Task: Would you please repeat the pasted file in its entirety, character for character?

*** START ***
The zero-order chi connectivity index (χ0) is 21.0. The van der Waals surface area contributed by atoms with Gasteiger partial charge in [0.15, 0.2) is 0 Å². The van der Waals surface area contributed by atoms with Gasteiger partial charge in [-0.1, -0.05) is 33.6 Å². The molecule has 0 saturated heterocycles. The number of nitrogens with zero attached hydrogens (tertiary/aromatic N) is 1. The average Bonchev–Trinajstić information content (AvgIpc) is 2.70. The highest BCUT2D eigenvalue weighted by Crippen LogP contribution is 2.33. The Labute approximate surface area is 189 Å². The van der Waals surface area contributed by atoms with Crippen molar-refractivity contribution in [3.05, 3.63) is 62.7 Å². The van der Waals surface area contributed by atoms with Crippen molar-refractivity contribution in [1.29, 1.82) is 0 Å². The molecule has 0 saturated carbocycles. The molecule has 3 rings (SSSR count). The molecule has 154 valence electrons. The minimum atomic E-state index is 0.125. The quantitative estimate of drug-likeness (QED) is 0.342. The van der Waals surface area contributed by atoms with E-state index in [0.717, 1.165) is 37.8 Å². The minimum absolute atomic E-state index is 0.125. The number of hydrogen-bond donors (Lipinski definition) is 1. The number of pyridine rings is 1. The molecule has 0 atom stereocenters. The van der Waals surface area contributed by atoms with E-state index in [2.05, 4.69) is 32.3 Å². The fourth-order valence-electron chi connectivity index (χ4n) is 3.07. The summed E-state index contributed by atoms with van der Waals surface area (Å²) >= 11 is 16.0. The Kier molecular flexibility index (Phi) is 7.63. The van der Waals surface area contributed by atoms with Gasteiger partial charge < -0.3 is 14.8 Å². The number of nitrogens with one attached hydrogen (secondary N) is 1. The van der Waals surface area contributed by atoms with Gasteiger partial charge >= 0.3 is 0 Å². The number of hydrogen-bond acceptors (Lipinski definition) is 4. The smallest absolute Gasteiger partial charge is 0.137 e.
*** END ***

The zero-order chi connectivity index (χ0) is 21.0. The van der Waals surface area contributed by atoms with Gasteiger partial charge in [0.15, 0.2) is 0 Å². The van der Waals surface area contributed by atoms with Gasteiger partial charge in [-0.1, -0.05) is 33.6 Å². The molecule has 0 saturated heterocycles. The number of nitrogens with zero attached hydrogens (tertiary/aromatic N) is 1. The average Bonchev–Trinajstić information content (AvgIpc) is 2.70. The highest BCUT2D eigenvalue weighted by Crippen LogP contribution is 2.33. The Labute approximate surface area is 189 Å². The van der Waals surface area contributed by atoms with Crippen molar-refractivity contribution in [3.05, 3.63) is 62.7 Å². The van der Waals surface area contributed by atoms with Crippen molar-refractivity contribution in [1.29, 1.82) is 0 Å². The molecule has 0 saturated carbocycles. The molecule has 3 rings (SSSR count). The molecule has 154 valence electrons. The minimum atomic E-state index is 0.125. The quantitative estimate of drug-likeness (QED) is 0.342. The van der Waals surface area contributed by atoms with E-state index in [0.717, 1.165) is 37.8 Å². The minimum absolute atomic E-state index is 0.125. The number of hydrogen-bond donors (Lipinski definition) is 1. The number of pyridine rings is 1. The molecule has 0 atom stereocenters. The van der Waals surface area contributed by atoms with E-state index in [2.05, 4.69) is 32.3 Å². The fourth-order valence-electron chi connectivity index (χ4n) is 3.07. The summed E-state index contributed by atoms with van der Waals surface area (Å²) >= 11 is 16.0. The Kier molecular flexibility index (Phi) is 7.63. The van der Waals surface area contributed by atoms with Gasteiger partial charge < -0.3 is 14.8 Å². The number of nitrogens with one attached hydrogen (secondary N) is 1. The van der Waals surface area contributed by atoms with Gasteiger partial charge >= 0.3 is 0 Å². The number of hydrogen-bond acceptors (Lipinski definition) is 4. The smallest absolute Gasteiger partial charge is 0.137 e.